Global change Kolloquium first event.

The global change Kolloquium starts with the following lecture on Wednesday 17.05.2017 at 6:00 pm in the conference room LD C1 (1).

 

Dr. Axel Hochkirch, Trier University, Department of Biogeography, will present a talk on The (unknown) conservation status of the smaller majority: Challenges in invertebrate conservation.

Abstract:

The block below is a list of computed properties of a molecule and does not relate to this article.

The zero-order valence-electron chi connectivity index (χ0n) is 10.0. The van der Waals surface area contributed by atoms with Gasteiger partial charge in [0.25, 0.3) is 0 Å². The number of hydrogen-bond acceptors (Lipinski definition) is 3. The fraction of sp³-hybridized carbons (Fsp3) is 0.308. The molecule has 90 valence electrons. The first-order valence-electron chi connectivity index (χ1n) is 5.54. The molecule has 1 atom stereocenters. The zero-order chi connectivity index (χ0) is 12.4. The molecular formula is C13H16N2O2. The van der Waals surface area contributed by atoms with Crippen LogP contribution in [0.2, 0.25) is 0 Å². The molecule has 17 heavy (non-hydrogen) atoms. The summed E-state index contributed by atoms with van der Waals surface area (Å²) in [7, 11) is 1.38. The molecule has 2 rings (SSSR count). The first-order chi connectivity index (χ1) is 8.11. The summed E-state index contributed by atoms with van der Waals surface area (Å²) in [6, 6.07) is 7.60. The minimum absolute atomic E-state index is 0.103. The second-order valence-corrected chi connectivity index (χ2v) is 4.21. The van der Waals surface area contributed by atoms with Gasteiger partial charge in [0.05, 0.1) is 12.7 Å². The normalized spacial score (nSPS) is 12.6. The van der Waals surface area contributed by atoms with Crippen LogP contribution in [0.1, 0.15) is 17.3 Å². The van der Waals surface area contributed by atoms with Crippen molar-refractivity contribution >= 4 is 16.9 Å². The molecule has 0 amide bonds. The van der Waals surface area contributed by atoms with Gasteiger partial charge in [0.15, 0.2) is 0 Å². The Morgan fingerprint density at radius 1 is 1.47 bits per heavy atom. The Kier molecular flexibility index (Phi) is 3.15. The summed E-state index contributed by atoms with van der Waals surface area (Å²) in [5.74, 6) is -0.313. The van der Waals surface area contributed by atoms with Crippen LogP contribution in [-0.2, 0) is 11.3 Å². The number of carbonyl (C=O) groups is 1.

The global loss of biodiversity is one of the major challenges to humankind. However, while the vast majority of species on earth are invertebrates, conservation efforts still focus on charismatic flagship species, such as large mammals, birds or some plants. Conservation action for invertebrates mainly exists in north-western Europe, parts of North America and New Zealand, whereas virtually no conservation efforts for invertebrates exist in the tropical hotspots of biodiversity. Invertebrate conservation is hampered by several knowledge gaps: (1) The majority of species (probably 80-90%) is still undescribed (taxonomic impediment), (2) Knowledge on the distribution of most species is scarce (many species are only known from type specimens), (3) The ecology (particularly the habitat requirements) of most species is poorly understood, and (4) data on the population trends and conservation status is missing for the majority of species. Furthermore, there is a lack of public awareness of the ecological importance of invertebrates and the ecosystem services they provide. The most comprehensive and widely recognized approach for evaluating the conservation status of species is the IUCN Red List of Threatened Species. The high profile and scientific integrity of the IUCN Red List is maintained by a clear and transparent assessment process following clear criteria that have been derived from a scientific background (population viability analyses). About 85,000 species have been assessed for the IUCN Red List so far, including ca 18,600 invertebrate species. While this merely represents 1.4% of the hitherto described invertebrate species, more than one quarter of them have been assessed as Data Deficient, highlighting the chronic lack of data. This lecture provides an overview on the existing invertebrate conservation actions within the IUCN, including the establishment and maintenance of specialist groups, red list assessments of invertebrates, strategic conservation planning for threatened invertebrate species, implementation of appropriate conservation management, associated research and monitoring as well as raising awareness of the diversity, importance and threats of invertebrates.

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